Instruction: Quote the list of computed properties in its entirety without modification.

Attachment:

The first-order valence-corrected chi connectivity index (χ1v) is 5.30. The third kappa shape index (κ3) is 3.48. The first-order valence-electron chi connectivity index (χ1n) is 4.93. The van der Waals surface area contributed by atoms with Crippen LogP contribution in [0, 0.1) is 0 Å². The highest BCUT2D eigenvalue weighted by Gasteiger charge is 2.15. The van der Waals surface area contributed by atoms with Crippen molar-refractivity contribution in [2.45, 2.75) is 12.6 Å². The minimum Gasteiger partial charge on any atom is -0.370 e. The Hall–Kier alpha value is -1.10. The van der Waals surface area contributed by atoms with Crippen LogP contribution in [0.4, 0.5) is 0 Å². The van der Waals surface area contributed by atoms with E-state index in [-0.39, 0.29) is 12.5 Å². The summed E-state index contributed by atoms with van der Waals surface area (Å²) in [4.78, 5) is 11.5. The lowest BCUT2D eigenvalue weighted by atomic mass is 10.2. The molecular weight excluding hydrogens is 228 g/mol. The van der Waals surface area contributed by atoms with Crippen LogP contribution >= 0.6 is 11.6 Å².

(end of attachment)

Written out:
The first-order valence-corrected chi connectivity index (χ1v) is 5.30. The third kappa shape index (κ3) is 3.48. The first-order valence-electron chi connectivity index (χ1n) is 4.93. The van der Waals surface area contributed by atoms with Crippen LogP contribution in [0, 0.1) is 0 Å². The highest BCUT2D eigenvalue weighted by Gasteiger charge is 2.15. The van der Waals surface area contributed by atoms with Crippen molar-refractivity contribution in [2.45, 2.75) is 12.6 Å². The minimum Gasteiger partial charge on any atom is -0.370 e. The Hall–Kier alpha value is -1.10. The van der Waals surface area contributed by atoms with Crippen LogP contribution in [0.4, 0.5) is 0 Å². The van der Waals surface area contributed by atoms with E-state index in [-0.39, 0.29) is 12.5 Å². The summed E-state index contributed by atoms with van der Waals surface area (Å²) in [4.78, 5) is 11.5. The lowest BCUT2D eigenvalue weighted by atomic mass is 10.2. The molecular weight excluding hydrogens is 228 g/mol. The van der Waals surface area contributed by atoms with Crippen LogP contribution >= 0.6 is 11.6 Å².